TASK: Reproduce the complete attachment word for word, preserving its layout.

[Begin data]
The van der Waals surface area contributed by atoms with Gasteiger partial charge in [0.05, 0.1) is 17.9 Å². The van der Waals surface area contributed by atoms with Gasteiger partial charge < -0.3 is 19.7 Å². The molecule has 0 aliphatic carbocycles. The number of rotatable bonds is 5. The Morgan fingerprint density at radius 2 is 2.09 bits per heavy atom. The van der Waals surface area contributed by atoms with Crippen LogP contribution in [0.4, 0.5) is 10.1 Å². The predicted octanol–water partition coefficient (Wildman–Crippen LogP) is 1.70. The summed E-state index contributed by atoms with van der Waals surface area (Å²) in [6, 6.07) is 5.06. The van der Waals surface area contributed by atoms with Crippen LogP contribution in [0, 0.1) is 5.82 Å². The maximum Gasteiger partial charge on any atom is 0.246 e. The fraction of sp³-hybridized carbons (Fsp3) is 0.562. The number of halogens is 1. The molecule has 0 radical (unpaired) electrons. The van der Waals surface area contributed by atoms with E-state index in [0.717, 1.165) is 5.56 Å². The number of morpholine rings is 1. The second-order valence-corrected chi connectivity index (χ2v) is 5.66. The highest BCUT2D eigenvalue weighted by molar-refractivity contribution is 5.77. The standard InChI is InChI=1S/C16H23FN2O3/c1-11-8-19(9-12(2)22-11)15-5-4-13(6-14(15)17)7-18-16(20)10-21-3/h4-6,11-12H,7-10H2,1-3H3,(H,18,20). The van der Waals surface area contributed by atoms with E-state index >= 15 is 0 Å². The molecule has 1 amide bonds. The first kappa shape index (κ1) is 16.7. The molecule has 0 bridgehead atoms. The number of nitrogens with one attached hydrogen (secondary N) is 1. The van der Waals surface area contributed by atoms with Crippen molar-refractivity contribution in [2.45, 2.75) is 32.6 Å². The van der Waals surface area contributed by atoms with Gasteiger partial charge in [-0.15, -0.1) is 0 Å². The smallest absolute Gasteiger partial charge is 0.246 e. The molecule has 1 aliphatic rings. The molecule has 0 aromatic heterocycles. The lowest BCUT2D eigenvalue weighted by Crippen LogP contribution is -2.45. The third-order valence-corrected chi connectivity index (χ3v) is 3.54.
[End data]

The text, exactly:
The van der Waals surface area contributed by atoms with Gasteiger partial charge in [0.05, 0.1) is 17.9 Å². The van der Waals surface area contributed by atoms with Gasteiger partial charge < -0.3 is 19.7 Å². The molecule has 0 aliphatic carbocycles. The number of rotatable bonds is 5. The Morgan fingerprint density at radius 2 is 2.09 bits per heavy atom. The van der Waals surface area contributed by atoms with Crippen LogP contribution in [0.4, 0.5) is 10.1 Å². The predicted octanol–water partition coefficient (Wildman–Crippen LogP) is 1.70. The summed E-state index contributed by atoms with van der Waals surface area (Å²) in [6, 6.07) is 5.06. The van der Waals surface area contributed by atoms with Crippen LogP contribution in [0, 0.1) is 5.82 Å². The maximum Gasteiger partial charge on any atom is 0.246 e. The fraction of sp³-hybridized carbons (Fsp3) is 0.562. The number of halogens is 1. The molecule has 0 radical (unpaired) electrons. The van der Waals surface area contributed by atoms with E-state index in [0.717, 1.165) is 5.56 Å². The number of morpholine rings is 1. The second-order valence-corrected chi connectivity index (χ2v) is 5.66. The highest BCUT2D eigenvalue weighted by molar-refractivity contribution is 5.77. The standard InChI is InChI=1S/C16H23FN2O3/c1-11-8-19(9-12(2)22-11)15-5-4-13(6-14(15)17)7-18-16(20)10-21-3/h4-6,11-12H,7-10H2,1-3H3,(H,18,20). The van der Waals surface area contributed by atoms with E-state index >= 15 is 0 Å². The molecule has 1 amide bonds. The first kappa shape index (κ1) is 16.7. The molecule has 0 bridgehead atoms. The number of nitrogens with one attached hydrogen (secondary N) is 1. The van der Waals surface area contributed by atoms with Crippen molar-refractivity contribution in [2.45, 2.75) is 32.6 Å². The van der Waals surface area contributed by atoms with Gasteiger partial charge in [-0.15, -0.1) is 0 Å². The smallest absolute Gasteiger partial charge is 0.246 e. The molecule has 1 aliphatic rings. The molecule has 0 aromatic heterocycles. The lowest BCUT2D eigenvalue weighted by Crippen LogP contribution is -2.45. The third-order valence-corrected chi connectivity index (χ3v) is 3.54.